Oral health in kids is very important, but often neglected. Protecting and caring for baby teeth is as important as caring for adult teeth. There are many products specifically designed for children's oral health. Let's explore what you should look for when deciding on products for your child.
A good oral hygiene habit should start when the first tooth appears in your child’s mouth.
The ADA recommends using fluoridated toothpaste as soon as the first tooth erupts.
A good oral care routine is important to maintain a healthy mouth.
No matter what products you decide to add to your child’s oral care routine, remember to make it fun.
Oral care for kids
Introducing your child to a proper oral hygiene routine is vital as soon as they get their first tooth. However, though your child may think it's fun to brush their teeth at first, it's important to guide them to ensure proper techniques. Getting your child into the routine of maintaining good oral habits — even before they can do so themselves — will help set a precedent for the rest of their lives.
The right-sized toothbrush
A toothbrush is an essential part of any oral health routine. Toothbrushes are designed to remove plaque from the tooth surfaces. Most toothbrushes for kids are labeled according to age. However, toothbrushes vary in size and shape. For example, smaller-head toothbrushes are better for smaller mouths. While a bigger toothbrush head may seem like it will cover the teeth better, the larger head is too big to reach the back teeth adequately. So, try to get the smallest head toothbrush possible for younger kids. Even teens should use a smaller brush than adults.
Kids also tend to rush while brushing their teeth. Setting a timer can help ensure they brush long enough. An electric toothbrush is another option. Electric toothbrushes often keep kids interested in brushing for the full two minutes. To help reinforce the habit, most electric toothbrushes have a built-in timer. Furthermore, electric toothbrushes remove more plaque and bacteria than manual toothbrushes. This means a cleaner mouth and less risk for cavities.
Age appropriate toothpaste
Toothpaste is the "hand soap for the mouth". It not only freshens breath but also helps remove plaque and prevent cavities. However, toothpaste for kids has fewer active ingredients and milder flavors than adult toothpaste. Of course, kids prefer sweeter-tasting toothpaste. Therefore, bubblegum and berry flavors are very popular.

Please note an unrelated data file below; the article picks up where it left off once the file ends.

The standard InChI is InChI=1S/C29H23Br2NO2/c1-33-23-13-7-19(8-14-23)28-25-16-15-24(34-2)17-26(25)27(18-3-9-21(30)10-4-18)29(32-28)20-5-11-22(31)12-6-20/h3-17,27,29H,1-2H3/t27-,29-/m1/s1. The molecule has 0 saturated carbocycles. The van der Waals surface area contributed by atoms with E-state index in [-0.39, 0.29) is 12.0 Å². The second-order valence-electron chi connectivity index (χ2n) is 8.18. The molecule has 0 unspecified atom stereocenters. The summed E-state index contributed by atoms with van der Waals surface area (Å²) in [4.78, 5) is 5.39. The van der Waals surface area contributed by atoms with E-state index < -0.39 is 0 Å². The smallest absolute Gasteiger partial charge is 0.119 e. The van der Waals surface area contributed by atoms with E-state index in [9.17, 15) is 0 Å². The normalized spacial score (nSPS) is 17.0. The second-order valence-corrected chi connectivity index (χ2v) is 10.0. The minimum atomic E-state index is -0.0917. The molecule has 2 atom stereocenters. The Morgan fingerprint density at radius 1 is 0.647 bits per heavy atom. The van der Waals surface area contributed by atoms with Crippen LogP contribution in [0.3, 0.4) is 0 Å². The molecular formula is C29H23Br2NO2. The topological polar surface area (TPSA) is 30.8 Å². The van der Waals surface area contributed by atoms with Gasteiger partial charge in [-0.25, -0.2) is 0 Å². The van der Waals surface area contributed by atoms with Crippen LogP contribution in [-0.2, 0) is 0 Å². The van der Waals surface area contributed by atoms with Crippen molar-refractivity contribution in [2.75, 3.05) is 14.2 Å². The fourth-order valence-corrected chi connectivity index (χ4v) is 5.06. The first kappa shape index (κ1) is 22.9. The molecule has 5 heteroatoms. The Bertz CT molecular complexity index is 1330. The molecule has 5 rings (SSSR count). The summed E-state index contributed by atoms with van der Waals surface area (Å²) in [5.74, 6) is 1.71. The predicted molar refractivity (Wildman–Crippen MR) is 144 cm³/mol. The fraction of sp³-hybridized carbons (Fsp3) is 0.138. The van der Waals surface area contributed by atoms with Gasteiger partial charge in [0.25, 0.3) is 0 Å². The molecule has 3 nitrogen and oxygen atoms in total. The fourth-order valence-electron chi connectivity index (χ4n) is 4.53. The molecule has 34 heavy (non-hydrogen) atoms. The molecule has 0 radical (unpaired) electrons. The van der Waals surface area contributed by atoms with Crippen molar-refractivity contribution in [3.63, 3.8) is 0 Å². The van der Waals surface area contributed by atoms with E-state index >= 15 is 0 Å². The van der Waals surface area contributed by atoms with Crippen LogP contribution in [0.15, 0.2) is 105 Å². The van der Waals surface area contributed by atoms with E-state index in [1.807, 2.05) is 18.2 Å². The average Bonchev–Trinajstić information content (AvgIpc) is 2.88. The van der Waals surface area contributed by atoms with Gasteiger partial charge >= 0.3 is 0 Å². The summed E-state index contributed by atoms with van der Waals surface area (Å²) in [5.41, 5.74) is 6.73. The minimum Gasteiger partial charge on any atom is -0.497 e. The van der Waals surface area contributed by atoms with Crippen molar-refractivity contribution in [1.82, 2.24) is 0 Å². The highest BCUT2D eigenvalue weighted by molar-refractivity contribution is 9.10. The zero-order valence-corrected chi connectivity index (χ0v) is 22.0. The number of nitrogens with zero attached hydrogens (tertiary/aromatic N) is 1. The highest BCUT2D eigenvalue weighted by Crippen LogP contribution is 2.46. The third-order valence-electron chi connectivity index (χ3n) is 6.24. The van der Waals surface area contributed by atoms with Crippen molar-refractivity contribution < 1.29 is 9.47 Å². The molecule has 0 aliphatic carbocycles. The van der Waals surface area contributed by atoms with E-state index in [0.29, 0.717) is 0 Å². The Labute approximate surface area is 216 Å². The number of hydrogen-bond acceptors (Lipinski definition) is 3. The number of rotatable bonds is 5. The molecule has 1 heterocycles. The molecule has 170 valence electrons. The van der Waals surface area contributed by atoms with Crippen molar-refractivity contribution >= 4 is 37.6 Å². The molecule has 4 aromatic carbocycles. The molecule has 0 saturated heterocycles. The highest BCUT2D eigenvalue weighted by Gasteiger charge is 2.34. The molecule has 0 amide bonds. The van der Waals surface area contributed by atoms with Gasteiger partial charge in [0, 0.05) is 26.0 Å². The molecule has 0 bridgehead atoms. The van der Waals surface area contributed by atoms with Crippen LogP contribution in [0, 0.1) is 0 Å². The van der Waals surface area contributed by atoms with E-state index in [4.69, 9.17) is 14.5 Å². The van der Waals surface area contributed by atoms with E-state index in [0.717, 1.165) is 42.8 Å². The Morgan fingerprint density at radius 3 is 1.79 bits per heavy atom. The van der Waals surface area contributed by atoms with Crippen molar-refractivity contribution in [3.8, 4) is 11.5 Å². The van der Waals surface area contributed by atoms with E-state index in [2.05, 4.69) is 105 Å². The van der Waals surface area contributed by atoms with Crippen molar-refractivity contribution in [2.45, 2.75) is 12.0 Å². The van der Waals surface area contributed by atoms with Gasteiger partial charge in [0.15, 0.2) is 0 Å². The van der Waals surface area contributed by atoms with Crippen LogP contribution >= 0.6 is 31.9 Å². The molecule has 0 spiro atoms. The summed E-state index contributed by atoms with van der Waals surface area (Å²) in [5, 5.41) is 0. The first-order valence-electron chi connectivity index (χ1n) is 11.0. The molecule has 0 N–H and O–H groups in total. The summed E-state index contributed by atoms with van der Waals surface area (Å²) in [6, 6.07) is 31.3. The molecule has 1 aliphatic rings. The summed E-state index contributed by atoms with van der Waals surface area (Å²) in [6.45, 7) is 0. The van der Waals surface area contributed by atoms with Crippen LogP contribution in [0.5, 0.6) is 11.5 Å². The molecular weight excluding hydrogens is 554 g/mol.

While there are fluoride-free toothpaste options marketed for kids, most dental professionals agree fluoride is very helpful in children. The ADA recommends using fluoridated toothpaste as soon as the first tooth erupts in a child’s mouth. According to the ADA, only a smear on the toothbrush bristles is recommended for children under three. Children three and up can use a pea size amount of toothpaste. Even if the child were to swallow the whole amount of toothpaste on the bristles while brushing, the fluoride risk would be minimal. However, parents should always monitor and help children under six while brushing.
Never too young to floss
Flossing in children is just as important as it is in adults. Flossing helps remove food, plaque, and bacteria from the spaces between teeth. Even as kids grow and develop spaces between their teeth, flossing is still vital to clean the surfaces of the teeth. For kids, floss picks are very helpful. Traditional string floss can be hard to use. Several types of picks are available specifically designed for kids. They are usually brightly colored and have kid-friendly shapes too.
A water flosser can also benefit kids. A water flosser sprays a focused stream of water between teeth to flush out food and debris. Kids are very prone to developing cavities between baby teeth. Additionally, the larger spacing of baby teeth allows food debris to get stuck. Therefore, it is important to clean between teeth daily using one of these forms of flossing.
There are many mouth-rinse options for kids, but most of the time, mouth rinse is not advised for kids under six. That's because many children under six may have trouble spitting out mouth rinse. For example, swishing and spitting take coordination that young kids have not developed yet. Also, flavor matters! Maybe even more to kids than adults. While adults tend to prefer a minty flavor with oral care products, kids don't. Children are more sensitive to mint, and it stings their mouths. Instead, consider getting a fruity or sweet flavor for the little ones. Kids are much more likely to willingly participate if they like how their oral care products taste.
Oral care recommendations by age
A good oral hygiene habit should start when the first tooth appears in your child’s mouth. These habits will help improve their oral health for years to come. However, it's not always an easy task with toddlers — or older kids, for that matter. That's when choosing the right products can help. No matter the child's age, here are a few key points to consider.
|Age||Characteristics and recommendations|
|Kids under 1 year old|
|1-3 year olds|
|3-6 year olds|
|6-12 years old|
|12 years and older|
Proper oral care routines for kids
A good oral care routine is important to maintain a healthy mouth. Here are some tips that apply to kids of all ages.
- Brush teeth for two minutes at least twice a day.
- Use a soft bristle toothbrush only.
- Toothbrush should comfortably reach all teeth in the mouth.
- Flossing with string floss or water flosser is important to clean all surfaces of the teeth.
- Mouth rinse should be avoided until a child can spit effectively, usually around six years of age.
- Let kids be a part of choosing their flavors of oral care products.
- Keep it fun and exciting. Kids are more willing to stick to an oral care routine that is fun.
- American Academy of Pediatrics. Toothbrushing Tips for Young Children.